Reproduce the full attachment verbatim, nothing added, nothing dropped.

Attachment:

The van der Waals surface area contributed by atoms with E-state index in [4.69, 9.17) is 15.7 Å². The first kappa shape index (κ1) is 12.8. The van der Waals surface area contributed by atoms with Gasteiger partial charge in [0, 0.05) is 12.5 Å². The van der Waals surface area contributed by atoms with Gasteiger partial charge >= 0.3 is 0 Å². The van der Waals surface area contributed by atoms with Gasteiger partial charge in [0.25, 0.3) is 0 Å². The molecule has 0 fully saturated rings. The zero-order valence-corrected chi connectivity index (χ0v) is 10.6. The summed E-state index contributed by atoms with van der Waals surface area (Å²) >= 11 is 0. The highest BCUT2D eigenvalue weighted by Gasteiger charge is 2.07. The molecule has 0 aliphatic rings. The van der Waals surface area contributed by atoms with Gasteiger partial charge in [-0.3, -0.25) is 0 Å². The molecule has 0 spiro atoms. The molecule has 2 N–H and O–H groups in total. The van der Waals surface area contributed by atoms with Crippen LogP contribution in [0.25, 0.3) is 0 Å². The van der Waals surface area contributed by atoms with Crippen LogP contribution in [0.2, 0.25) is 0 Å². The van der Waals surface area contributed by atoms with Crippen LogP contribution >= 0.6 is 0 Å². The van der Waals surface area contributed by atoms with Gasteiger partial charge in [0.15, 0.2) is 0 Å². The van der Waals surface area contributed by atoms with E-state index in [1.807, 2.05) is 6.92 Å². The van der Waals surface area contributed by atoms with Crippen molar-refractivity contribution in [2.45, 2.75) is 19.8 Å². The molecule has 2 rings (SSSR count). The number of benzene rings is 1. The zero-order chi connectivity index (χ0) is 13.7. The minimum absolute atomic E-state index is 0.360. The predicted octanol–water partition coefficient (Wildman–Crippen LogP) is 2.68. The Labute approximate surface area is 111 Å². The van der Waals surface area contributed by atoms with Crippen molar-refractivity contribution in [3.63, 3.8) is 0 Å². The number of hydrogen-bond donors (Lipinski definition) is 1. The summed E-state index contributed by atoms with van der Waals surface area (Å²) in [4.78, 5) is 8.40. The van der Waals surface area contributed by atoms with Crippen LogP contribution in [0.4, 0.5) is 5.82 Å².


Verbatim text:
The van der Waals surface area contributed by atoms with E-state index in [4.69, 9.17) is 15.7 Å². The first kappa shape index (κ1) is 12.8. The van der Waals surface area contributed by atoms with Gasteiger partial charge in [0, 0.05) is 12.5 Å². The van der Waals surface area contributed by atoms with Gasteiger partial charge >= 0.3 is 0 Å². The van der Waals surface area contributed by atoms with Gasteiger partial charge in [0.25, 0.3) is 0 Å². The molecule has 0 fully saturated rings. The zero-order valence-corrected chi connectivity index (χ0v) is 10.6. The summed E-state index contributed by atoms with van der Waals surface area (Å²) >= 11 is 0. The highest BCUT2D eigenvalue weighted by Gasteiger charge is 2.07. The molecule has 0 aliphatic rings. The van der Waals surface area contributed by atoms with Gasteiger partial charge in [-0.3, -0.25) is 0 Å². The molecule has 0 spiro atoms. The molecule has 2 N–H and O–H groups in total. The van der Waals surface area contributed by atoms with Crippen LogP contribution in [0.25, 0.3) is 0 Å². The van der Waals surface area contributed by atoms with Crippen LogP contribution in [0.2, 0.25) is 0 Å². The van der Waals surface area contributed by atoms with Crippen LogP contribution >= 0.6 is 0 Å². The van der Waals surface area contributed by atoms with Gasteiger partial charge in [0.15, 0.2) is 0 Å². The van der Waals surface area contributed by atoms with E-state index in [1.807, 2.05) is 6.92 Å². The van der Waals surface area contributed by atoms with Crippen molar-refractivity contribution in [2.45, 2.75) is 19.8 Å². The molecule has 2 rings (SSSR count). The number of benzene rings is 1. The zero-order chi connectivity index (χ0) is 13.7. The minimum absolute atomic E-state index is 0.360. The predicted octanol–water partition coefficient (Wildman–Crippen LogP) is 2.68. The Labute approximate surface area is 111 Å². The van der Waals surface area contributed by atoms with Crippen molar-refractivity contribution in [3.63, 3.8) is 0 Å². The number of hydrogen-bond donors (Lipinski definition) is 1. The summed E-state index contributed by atoms with van der Waals surface area (Å²) in [4.78, 5) is 8.40. The van der Waals surface area contributed by atoms with Crippen LogP contribution in [0.4, 0.5) is 5.82 Å².